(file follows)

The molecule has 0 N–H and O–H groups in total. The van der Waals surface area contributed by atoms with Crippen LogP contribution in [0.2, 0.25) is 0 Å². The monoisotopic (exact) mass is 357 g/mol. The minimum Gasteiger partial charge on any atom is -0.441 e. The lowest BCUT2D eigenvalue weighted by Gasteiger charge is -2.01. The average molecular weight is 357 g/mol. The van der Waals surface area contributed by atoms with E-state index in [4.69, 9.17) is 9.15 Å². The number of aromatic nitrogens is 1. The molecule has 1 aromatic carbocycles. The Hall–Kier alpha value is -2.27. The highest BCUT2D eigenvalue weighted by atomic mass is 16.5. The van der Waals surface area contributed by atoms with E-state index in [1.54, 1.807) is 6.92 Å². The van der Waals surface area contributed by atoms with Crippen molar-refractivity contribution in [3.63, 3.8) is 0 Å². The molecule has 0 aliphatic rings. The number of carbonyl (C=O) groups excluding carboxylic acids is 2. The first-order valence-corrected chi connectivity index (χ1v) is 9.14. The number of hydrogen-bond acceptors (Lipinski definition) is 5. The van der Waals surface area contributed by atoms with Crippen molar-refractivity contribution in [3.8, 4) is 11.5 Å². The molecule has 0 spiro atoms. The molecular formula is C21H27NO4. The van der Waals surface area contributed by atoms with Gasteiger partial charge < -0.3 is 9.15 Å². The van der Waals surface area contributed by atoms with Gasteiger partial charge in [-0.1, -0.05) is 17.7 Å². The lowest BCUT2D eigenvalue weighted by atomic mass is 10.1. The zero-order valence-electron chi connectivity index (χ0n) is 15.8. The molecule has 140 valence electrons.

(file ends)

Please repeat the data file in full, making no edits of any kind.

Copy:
The molecule has 0 N–H and O–H groups in total. The van der Waals surface area contributed by atoms with Crippen LogP contribution in [0.2, 0.25) is 0 Å². The monoisotopic (exact) mass is 357 g/mol. The minimum Gasteiger partial charge on any atom is -0.441 e. The lowest BCUT2D eigenvalue weighted by Gasteiger charge is -2.01. The average molecular weight is 357 g/mol. The van der Waals surface area contributed by atoms with E-state index in [4.69, 9.17) is 9.15 Å². The number of aromatic nitrogens is 1. The molecule has 1 aromatic carbocycles. The Hall–Kier alpha value is -2.27. The highest BCUT2D eigenvalue weighted by atomic mass is 16.5. The van der Waals surface area contributed by atoms with E-state index in [1.54, 1.807) is 6.92 Å². The van der Waals surface area contributed by atoms with Crippen molar-refractivity contribution in [3.63, 3.8) is 0 Å². The molecule has 0 aliphatic rings. The number of carbonyl (C=O) groups excluding carboxylic acids is 2. The first-order valence-corrected chi connectivity index (χ1v) is 9.14. The number of hydrogen-bond acceptors (Lipinski definition) is 5. The van der Waals surface area contributed by atoms with Crippen molar-refractivity contribution in [3.8, 4) is 11.5 Å². The molecule has 0 spiro atoms. The molecular formula is C21H27NO4. The van der Waals surface area contributed by atoms with Gasteiger partial charge < -0.3 is 9.15 Å². The van der Waals surface area contributed by atoms with Gasteiger partial charge in [-0.1, -0.05) is 17.7 Å². The lowest BCUT2D eigenvalue weighted by atomic mass is 10.1. The zero-order valence-electron chi connectivity index (χ0n) is 15.8. The molecule has 140 valence electrons.